Despite Vietnamese Food's Soaring Popularity, Native Fish Sauce Hard to Find
On one of my trips to Vietnam years ago, my mother and I traveled to the seaside town of Danang. During morning jogs on the beach, I'd run through hot spots of a familiar scent lingering in the air. It was the very distinct odor of fish sauce. Until now, I'm still unsure as to the source of the smell, whether there was a fish sauce factory nearby or if it was the fishermen's nets full of their catch for the day. It did, however, make me examine how I took something so prevalent in my life for granted.
It's embarrassing to say, but I had never bothered to question the origins of a condiment that was a cornerstone in my diet. Fish sauce is essentially fermented fish or shellfish (the most popular being anchovy), salt and water. Growing up in both a Chinese and Vietnamese household, I witnessed both sides of the fish sauce debate. My Vietnamese mother obviously loved the pungent condiment and very obsessively so. Vietnamese cuisine utilizes a variety of fish sauces for each specific dish, and my mother was a strict enforcer of this. Spring rolls or clams or lettuce wraps, etc., they all had their designated fish sauce. My Chinese father, on the other hand, abhorred any fish sauce and would substitute it with soy sauce, against my mother's wishes.
Although my Chinese father found the condiment to be foreign, fish sauce is very much a staple in many types of Chinese cuisine, specifically in the coastal cities of the nation. Going further inland, however, the fermentation of fish is substituted out for the fermentation of the soybean. Flash forward to current day, and I have the same issue with my Filipino boyfriend, who prefers soy sauce to fish sauce. It can be an issue when it's my turn to pick a restaurant or bring home take-out. Although, fish sauce also is used in Filipino cuisine, my boyfriend admits that he associates the overwhelming condiment with Vietnamese food.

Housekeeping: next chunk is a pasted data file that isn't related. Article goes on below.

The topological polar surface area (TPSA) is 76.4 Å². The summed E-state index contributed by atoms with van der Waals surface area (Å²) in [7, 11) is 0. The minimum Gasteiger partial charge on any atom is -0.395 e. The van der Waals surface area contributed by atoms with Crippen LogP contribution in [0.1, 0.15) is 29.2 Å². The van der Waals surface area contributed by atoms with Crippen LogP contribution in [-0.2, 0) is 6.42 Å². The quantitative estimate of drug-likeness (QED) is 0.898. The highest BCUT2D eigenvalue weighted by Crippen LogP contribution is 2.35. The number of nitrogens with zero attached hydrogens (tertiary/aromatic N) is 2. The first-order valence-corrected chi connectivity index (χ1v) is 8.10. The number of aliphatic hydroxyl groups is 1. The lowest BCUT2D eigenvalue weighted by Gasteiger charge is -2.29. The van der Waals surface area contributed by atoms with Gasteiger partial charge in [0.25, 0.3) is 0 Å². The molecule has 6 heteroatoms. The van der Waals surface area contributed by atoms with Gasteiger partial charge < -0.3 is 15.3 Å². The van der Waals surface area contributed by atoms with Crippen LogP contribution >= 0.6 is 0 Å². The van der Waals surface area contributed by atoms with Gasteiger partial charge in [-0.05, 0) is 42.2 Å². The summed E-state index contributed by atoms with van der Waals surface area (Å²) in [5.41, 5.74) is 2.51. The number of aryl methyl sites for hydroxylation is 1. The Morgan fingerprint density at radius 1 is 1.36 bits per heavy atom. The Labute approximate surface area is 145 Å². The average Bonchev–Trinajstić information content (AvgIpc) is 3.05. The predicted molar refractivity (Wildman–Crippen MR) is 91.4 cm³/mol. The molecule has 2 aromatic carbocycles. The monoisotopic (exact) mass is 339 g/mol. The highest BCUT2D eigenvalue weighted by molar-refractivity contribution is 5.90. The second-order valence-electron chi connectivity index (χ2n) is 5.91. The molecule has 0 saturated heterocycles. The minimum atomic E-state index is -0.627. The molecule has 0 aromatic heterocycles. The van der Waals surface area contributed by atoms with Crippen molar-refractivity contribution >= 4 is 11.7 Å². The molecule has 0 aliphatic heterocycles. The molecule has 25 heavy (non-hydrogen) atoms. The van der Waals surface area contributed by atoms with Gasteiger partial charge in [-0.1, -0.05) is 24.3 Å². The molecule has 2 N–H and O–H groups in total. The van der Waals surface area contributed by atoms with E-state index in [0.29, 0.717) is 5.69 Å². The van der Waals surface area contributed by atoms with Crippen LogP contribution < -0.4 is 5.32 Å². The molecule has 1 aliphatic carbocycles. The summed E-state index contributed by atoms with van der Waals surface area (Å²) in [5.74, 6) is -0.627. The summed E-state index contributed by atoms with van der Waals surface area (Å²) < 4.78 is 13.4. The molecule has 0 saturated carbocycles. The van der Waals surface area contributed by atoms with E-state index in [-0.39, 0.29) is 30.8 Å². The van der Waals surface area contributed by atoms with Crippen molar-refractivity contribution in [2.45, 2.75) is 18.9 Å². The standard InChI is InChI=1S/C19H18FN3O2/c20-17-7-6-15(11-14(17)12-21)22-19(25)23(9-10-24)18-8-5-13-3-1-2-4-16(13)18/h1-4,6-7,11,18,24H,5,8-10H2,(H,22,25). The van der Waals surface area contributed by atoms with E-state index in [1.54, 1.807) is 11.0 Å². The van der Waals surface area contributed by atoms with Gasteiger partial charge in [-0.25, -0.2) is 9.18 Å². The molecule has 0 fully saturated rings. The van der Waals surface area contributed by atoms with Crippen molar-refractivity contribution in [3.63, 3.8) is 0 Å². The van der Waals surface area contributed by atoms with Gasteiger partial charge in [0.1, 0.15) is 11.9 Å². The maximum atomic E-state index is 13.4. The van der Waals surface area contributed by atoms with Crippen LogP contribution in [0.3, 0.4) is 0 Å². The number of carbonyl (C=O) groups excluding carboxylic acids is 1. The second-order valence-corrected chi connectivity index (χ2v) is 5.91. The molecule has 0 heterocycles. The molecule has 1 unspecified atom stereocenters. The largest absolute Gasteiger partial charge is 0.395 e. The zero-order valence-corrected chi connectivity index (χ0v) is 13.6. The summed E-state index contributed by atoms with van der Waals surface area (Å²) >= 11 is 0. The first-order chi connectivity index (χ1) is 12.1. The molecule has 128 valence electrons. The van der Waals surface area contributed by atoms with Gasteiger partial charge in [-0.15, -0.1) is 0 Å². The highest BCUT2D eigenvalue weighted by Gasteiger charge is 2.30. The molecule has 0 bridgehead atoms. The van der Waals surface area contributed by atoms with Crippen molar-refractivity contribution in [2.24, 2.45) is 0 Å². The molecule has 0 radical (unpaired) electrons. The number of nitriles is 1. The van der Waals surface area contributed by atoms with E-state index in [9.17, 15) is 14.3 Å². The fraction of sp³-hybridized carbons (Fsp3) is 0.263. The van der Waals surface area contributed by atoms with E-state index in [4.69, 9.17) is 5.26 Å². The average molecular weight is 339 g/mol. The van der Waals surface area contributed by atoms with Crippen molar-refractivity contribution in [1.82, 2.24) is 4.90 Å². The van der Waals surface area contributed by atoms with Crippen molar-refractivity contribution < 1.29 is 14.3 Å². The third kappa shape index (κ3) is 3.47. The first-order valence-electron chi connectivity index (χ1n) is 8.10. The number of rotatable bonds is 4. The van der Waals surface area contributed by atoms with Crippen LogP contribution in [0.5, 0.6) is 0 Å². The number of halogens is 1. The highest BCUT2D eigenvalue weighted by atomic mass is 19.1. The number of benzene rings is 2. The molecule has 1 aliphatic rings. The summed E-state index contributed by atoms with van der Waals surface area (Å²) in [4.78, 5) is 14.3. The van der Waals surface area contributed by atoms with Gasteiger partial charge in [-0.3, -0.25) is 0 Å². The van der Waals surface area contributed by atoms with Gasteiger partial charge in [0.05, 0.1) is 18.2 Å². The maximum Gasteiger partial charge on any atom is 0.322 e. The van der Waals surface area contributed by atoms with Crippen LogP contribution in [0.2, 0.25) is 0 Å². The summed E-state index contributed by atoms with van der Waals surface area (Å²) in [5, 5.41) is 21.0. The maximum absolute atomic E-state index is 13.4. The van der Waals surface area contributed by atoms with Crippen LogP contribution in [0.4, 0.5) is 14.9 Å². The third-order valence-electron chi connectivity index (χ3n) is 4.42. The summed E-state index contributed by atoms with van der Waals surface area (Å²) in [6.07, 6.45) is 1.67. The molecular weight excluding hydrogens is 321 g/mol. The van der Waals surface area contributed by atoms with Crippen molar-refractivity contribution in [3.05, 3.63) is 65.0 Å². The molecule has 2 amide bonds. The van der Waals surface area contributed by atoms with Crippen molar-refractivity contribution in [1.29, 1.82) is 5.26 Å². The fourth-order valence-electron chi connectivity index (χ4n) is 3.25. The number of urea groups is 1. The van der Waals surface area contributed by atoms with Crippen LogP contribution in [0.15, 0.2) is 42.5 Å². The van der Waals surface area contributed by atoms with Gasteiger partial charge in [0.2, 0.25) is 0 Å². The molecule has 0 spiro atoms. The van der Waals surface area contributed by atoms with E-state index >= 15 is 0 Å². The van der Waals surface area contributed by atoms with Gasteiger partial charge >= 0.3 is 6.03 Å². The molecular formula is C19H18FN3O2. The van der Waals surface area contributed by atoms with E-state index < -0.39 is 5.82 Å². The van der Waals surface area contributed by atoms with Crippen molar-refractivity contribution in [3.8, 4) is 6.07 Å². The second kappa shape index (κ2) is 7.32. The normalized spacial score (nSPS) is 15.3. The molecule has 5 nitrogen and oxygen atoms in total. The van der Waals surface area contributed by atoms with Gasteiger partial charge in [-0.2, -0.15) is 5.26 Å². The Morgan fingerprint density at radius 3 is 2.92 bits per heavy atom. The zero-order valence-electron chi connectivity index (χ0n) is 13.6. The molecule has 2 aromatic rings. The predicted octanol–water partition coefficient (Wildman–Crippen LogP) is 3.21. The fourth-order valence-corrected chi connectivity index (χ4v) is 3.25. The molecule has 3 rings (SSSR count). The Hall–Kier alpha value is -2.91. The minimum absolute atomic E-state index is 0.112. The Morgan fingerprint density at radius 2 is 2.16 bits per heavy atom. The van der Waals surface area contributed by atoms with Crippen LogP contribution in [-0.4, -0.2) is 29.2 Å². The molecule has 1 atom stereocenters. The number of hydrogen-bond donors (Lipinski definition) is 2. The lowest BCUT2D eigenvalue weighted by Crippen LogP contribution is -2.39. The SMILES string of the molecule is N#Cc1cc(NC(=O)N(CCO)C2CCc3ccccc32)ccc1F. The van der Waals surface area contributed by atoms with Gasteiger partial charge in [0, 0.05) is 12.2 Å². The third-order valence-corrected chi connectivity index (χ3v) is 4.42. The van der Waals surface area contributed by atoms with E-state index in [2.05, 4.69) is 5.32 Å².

Bun cha, a Vietnamese staple of meat and noodles, served with a side of ubiquitous fish sauce.
In his defense, this is a common assumption in the States, especially with the recent Vietnamese-food popularity boom. In actuality, the majority of fish sauces served and sold in the States are from Thailand. Like so many other products from Southeast Asia, Vietnamese fish sauce struggles with both legal issues -- such as trademark infringements -- and environmental problems. The trade and environment database offers a comprehensive summary of the legal and trade woes facing Vietnamese fish sauce.
The best fish sauce in the world is considered to be from the Vietnamese island of Phu Quoc. Because of their famed fish sauce, the island is now seeing its share of environmental woes. The wood barrels used to ferment the fish on Phu Quoc come from a tree indigenous to the island. Fish sauce connoisseurs insist that these wood barrels are what give Phu Quoc's sauce their distinctive taste and high quality.
The Washington Post visited the island last year and provided an insightful piece on the environmental struggles of not only Phu Quoc, but the fish sauce industry in general. It's a good and necessary read for those of you who were like me -- appreciative, but completely clueless.